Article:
Bangkok, Oct 4 (AP/UNB) — European shares followed Asian markets lower Thursday after yields on U.S. Treasury bonds surged to multi-year highs as U.S. central bank officials expressed confidence in the staying power of the current expansion.
KEEPING SCORE: The DAX in Germany lost 0.3 percent to 12,247.20 while in France the CAC 40 sank 0.8 percent to 5,450.10. Britain's FTSE 100 also tumbled 0.8 percent, to 7,448.91. The S&P future contact dropped 0.6 percent to 2,914.20 and the contract for the Dow lost 0.5 percent to 26,732.00, auguring a dismal start for Wall Street.
ASIA'S DAY: India's Sensex tumbled 2.2 percent to 35,237.49 and Hong Kong's Hang Seng index sank 1.7 percent to 26,623.87. Japan's Nikkei 225 index lost 0.6 percent to 23,975.32, while the Kospi in South Korea sank 1.5 percent to 2,274.49. Australia alone posted gains, as the S&P ASX 200 jumped 0.5 percent to 6,176.30. India's Sensex lost 1.8 percent to 35,332.22. Shares also fell in Taiwan, Singapore and Thailand. Markets in mainland China are closed for a weeklong holiday.
INDIAN SELL-OFF: Shares sank in India on concerns over continued weakness in the rupee and over the country's trade deficit thanks to surging costs for oil imports. Reports said the commerce minister planned to convene a meeting Thursday to discuss the problem. The rupee was trading at 73.71 to a U.S. dollar after hitting a record low of 73.81. The currency has lost 15 percent this year.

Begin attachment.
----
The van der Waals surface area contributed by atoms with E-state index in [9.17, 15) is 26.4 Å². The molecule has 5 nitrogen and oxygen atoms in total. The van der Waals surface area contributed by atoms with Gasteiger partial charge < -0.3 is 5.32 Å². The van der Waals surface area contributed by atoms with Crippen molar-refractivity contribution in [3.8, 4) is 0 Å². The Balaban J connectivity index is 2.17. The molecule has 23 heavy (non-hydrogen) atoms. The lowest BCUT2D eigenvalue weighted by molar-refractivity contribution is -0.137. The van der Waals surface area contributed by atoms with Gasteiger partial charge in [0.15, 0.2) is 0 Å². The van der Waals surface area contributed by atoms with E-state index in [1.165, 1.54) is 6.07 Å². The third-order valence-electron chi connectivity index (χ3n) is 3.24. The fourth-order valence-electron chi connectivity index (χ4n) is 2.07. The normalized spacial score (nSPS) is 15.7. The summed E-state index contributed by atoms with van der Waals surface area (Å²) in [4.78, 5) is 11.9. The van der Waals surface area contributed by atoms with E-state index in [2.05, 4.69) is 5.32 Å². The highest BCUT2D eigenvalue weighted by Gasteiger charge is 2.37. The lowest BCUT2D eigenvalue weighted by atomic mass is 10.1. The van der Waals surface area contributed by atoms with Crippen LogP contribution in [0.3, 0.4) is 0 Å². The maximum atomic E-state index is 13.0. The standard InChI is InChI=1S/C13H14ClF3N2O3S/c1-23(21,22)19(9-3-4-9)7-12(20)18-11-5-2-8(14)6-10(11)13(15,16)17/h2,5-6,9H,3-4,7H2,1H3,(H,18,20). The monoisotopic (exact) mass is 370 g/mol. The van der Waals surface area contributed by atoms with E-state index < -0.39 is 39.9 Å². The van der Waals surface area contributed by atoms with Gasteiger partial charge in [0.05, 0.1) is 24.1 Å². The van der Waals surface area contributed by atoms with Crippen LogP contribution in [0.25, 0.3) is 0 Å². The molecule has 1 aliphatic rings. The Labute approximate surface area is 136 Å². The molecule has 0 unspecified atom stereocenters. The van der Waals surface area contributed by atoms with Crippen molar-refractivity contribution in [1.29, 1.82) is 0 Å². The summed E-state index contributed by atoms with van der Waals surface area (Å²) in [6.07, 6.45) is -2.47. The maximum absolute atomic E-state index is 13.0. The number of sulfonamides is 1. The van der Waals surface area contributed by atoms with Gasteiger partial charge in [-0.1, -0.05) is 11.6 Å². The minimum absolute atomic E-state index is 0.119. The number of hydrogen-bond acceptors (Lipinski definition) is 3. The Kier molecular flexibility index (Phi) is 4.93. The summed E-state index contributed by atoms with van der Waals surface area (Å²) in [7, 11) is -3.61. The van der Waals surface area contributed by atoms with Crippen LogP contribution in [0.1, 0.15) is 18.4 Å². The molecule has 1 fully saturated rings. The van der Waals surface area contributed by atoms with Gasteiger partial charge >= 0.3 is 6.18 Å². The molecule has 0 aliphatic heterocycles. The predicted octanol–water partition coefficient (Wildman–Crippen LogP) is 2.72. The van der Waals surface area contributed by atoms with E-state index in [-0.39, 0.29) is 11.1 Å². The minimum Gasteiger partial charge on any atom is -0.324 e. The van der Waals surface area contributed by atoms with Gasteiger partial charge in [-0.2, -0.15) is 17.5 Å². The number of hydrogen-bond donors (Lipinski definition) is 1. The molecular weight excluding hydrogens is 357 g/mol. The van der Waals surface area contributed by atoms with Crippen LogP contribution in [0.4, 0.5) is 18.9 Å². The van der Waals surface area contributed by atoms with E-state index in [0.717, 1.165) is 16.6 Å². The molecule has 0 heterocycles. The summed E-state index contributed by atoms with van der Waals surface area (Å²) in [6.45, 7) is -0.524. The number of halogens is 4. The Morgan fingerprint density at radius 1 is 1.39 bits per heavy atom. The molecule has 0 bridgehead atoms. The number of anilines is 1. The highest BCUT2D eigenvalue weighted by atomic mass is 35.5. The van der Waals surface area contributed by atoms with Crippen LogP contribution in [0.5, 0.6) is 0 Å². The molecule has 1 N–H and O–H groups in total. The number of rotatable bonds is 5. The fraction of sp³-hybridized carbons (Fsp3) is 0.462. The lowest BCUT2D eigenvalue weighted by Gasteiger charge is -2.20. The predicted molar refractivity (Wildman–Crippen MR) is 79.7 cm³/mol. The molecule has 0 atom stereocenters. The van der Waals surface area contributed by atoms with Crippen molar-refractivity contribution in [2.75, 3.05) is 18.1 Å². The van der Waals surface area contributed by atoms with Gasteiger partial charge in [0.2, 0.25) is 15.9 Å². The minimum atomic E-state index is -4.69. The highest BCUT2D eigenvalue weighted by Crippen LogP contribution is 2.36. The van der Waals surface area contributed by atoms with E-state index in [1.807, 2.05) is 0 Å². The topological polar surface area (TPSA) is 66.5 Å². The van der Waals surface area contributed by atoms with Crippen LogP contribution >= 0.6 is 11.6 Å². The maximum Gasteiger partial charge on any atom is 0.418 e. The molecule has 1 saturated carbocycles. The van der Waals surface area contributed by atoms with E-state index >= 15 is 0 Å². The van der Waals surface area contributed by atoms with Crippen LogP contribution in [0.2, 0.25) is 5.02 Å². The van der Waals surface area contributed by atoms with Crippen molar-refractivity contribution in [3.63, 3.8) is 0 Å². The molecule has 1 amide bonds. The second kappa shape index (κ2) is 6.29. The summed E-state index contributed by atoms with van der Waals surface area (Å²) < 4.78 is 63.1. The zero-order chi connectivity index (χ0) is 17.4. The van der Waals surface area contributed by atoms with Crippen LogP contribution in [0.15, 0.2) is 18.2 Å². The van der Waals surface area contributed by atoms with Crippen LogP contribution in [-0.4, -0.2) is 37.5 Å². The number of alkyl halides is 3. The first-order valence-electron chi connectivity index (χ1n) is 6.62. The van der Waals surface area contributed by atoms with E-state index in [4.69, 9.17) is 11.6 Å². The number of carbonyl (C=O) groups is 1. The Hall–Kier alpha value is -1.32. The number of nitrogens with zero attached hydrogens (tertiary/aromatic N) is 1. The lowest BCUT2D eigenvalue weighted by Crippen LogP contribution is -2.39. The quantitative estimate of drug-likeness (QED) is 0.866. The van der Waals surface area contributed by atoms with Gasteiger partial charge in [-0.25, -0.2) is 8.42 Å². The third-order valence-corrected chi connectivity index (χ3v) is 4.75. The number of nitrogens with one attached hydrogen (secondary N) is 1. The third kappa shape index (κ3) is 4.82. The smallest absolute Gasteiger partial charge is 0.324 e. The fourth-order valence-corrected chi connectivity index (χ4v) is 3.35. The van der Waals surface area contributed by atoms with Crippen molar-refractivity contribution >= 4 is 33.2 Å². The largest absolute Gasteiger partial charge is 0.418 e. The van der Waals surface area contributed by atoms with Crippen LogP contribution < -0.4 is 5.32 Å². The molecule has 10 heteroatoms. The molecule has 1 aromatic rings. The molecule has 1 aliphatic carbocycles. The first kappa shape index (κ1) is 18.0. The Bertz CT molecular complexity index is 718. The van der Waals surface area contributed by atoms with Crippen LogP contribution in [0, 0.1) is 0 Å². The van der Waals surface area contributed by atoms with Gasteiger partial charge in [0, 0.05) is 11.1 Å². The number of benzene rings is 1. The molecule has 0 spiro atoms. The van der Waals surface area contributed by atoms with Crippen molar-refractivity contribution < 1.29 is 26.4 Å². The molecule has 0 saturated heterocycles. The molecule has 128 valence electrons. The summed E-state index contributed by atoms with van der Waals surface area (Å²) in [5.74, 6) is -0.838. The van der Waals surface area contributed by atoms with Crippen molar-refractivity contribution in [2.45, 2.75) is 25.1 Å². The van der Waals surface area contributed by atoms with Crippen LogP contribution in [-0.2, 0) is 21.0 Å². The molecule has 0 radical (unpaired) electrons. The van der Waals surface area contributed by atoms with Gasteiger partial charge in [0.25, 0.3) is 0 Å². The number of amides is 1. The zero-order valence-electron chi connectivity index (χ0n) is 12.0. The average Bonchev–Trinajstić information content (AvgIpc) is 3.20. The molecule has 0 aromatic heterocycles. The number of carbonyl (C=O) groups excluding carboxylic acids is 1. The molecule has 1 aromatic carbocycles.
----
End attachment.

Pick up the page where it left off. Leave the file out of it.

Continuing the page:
BONDS SURGE: The yield on the benchmark 10-year Treasury note spiked to its highest level in more than seven years and was hovering at 3.22 percent during the Asian trading day. The surge in bond yields to multi-year highs has been driven by U.S. interest rate hikes, buttressed by bullish commentary from Federal Reserve Chairman Jerome Powell and other U.S. central bank officials.
ANALYST'S VIEWPOINT: "Asian stocks are not faring so well which is not so untypical when the U.S. dollar strengthened markedly versus Asian currencies, notably vs the (Chinese) yuan, which is a crucial bellwether of local sentiment," Stephen Innes of OANDA said in a commentary.